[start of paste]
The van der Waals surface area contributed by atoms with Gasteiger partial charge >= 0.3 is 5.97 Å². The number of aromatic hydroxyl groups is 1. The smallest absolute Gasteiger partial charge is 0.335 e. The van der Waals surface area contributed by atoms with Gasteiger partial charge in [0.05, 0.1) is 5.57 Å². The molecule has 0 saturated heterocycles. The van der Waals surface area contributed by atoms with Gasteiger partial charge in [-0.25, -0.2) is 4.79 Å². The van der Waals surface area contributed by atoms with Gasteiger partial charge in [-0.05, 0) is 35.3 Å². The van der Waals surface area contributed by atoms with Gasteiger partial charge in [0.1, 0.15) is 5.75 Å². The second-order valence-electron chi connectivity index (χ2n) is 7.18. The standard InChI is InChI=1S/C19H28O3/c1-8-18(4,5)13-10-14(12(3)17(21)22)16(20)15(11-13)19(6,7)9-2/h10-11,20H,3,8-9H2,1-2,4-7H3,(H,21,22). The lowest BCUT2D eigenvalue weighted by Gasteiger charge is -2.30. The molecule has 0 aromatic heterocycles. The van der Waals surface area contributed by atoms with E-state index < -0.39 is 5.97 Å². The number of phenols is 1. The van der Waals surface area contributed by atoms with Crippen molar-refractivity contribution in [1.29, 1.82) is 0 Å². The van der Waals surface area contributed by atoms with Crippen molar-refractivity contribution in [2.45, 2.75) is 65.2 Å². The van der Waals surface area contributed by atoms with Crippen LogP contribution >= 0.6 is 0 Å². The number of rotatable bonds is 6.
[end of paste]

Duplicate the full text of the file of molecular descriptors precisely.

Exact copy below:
The van der Waals surface area contributed by atoms with Gasteiger partial charge >= 0.3 is 5.97 Å². The number of aromatic hydroxyl groups is 1. The smallest absolute Gasteiger partial charge is 0.335 e. The van der Waals surface area contributed by atoms with Gasteiger partial charge in [0.05, 0.1) is 5.57 Å². The molecule has 0 saturated heterocycles. The van der Waals surface area contributed by atoms with Gasteiger partial charge in [-0.25, -0.2) is 4.79 Å². The van der Waals surface area contributed by atoms with Gasteiger partial charge in [-0.05, 0) is 35.3 Å². The van der Waals surface area contributed by atoms with Gasteiger partial charge in [0.1, 0.15) is 5.75 Å². The second-order valence-electron chi connectivity index (χ2n) is 7.18. The standard InChI is InChI=1S/C19H28O3/c1-8-18(4,5)13-10-14(12(3)17(21)22)16(20)15(11-13)19(6,7)9-2/h10-11,20H,3,8-9H2,1-2,4-7H3,(H,21,22). The lowest BCUT2D eigenvalue weighted by Gasteiger charge is -2.30. The molecule has 0 aromatic heterocycles. The van der Waals surface area contributed by atoms with E-state index < -0.39 is 5.97 Å². The number of phenols is 1. The van der Waals surface area contributed by atoms with Crippen molar-refractivity contribution in [1.29, 1.82) is 0 Å². The van der Waals surface area contributed by atoms with Crippen molar-refractivity contribution in [2.45, 2.75) is 65.2 Å². The van der Waals surface area contributed by atoms with Crippen LogP contribution >= 0.6 is 0 Å². The number of rotatable bonds is 6.